Much has been made of a recent survey showing that 54% of Canadians believe that climate change is occurring and that it is attributable to a mix of human and natural causes.
Here's the breakdown:
I don't take any particular comfort in these sorts of statistics, just as I wouldn't take any comfort in a survey in which, given a choice between "things falling over" and "poltergeists" as the primary cause of noises in the night, 54% of Canadians chose "all of the above".
It's not about belief, it's about evidence. So for the 86% of Canadians who think that climate change is partially or entirely attributable to human activity, I have two follow-up questions:
a) In the 4-billion-year history of the Earth, can you specify a period during which climate did not change? and,
b) For the 99.95% of the history of Earth that unfolded before primates emerged as distinct species; and for the 99.99999875% of the history of Earth that unfolded before humans began burning fossil fuels in significant quantities...what DID cause climate to change?
Or to put it graphically:
Extraordinary claims require extraordinary evidence. We know for a fact that climate changed, often drastically, long before there were primates, let alone humans, let alone modern humans, let alone fossi-fuel-burning humans, let alone humans using fossil fuels in anything approaching significant quantities. If, as the IPCC claims, human-produced GHG are the principal driver of global warming aka climate change aka climate disruption aka man-caused climatic disasters, then it is incumbent upon the IPCC to explain what caused climate to change before humans stumbled onto the scene in the most recent two-thousandth of the history of our planet.
So to the groups of people who answered the above-mentioned poll, I have this to say, according to the answer you gave:
- if you picked "climate change is not occurring at all", you're an idiot who needs to pick up a book or look out a window;
- if you picked "climate change is occurring due to natural climate variation", congratulations, you have a reasonable grasp of the glaringly obvious;
- if you're one of the 86% of Canadians who think that humans are driving climate change, then please explain what drove climate to change, and far more drastically than at any present time, for the 3,999,980,000 years before humans showed up and started messing with Gaia; and,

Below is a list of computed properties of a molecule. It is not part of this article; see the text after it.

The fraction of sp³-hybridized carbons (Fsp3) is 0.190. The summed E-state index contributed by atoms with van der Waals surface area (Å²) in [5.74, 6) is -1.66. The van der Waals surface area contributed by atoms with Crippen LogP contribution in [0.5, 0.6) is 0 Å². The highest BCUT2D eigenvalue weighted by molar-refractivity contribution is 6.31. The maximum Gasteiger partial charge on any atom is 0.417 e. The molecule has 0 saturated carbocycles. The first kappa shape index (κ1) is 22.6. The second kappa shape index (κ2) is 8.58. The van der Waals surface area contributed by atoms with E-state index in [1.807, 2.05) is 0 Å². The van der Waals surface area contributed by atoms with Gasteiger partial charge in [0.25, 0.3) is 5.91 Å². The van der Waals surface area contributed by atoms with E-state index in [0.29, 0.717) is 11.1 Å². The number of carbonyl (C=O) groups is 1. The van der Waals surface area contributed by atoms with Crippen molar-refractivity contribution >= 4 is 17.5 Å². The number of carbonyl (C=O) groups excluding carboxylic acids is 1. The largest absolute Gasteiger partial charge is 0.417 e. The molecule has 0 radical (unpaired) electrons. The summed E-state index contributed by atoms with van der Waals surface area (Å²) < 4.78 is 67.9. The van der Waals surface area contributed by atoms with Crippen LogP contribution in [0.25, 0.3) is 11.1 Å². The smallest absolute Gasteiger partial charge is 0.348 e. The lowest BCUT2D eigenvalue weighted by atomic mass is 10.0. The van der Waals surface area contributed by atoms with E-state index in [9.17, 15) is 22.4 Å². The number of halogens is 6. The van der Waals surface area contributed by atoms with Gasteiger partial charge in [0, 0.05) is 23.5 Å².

- if you picked "not sure", then there may be hope for you. As some obscure philosopher once said, "He who knows not, and knows that he knows not, is a child. Teach him."
The problem, of course, is who is doing the teaching. Loud-mouthed advocates for statist solutions to non-problems are of no benefit to society.
And the larger problem with surveys of this nature is that they're based on public opinion. Yes, everyone is entitled to his or her opinions, but not all opinions are of equal weight. When CERN was looking for the Higgs Boson, were Pew and Angus-Reid running around conducting public opinion polling of self-important latte-sippers at the corner Starbucks to find out whether or not they thought the thing would confirm or falsify the Standard Model? How many slack-jawed yokels did NASA consult prior to deciding whether to use a rocket-powered hover-crane to lower the Curiosity Rover onto the surface of Mars? Did the team that identified the Phoenix Cluster take a poll of the malt-liquor-and-bowling community on how to interpret the rate of star formation by using the Chandra X-Ray Observatory?
These are questions of science, and science is not about political cant or personal belief, but about the construction of hypotheses on the basis of observations, and their validation through further observations and/or experimentation. In short, science is about evidence, and nothing else.
Why are there two standards of scientific conduct - one for "climate science" where, it seems, anything goes; and another for "every other kind of science", where rules of conduct and evidence are expected and (gasp!) enforced?
Until someone can come up with evidence to demonstrate how humans managed to change the Earth's climate before we had even emerged as a species, I will not find compelling any hypothesis that takes as its point of departure the logically impossible contention that humans are the principal cause of climate change today.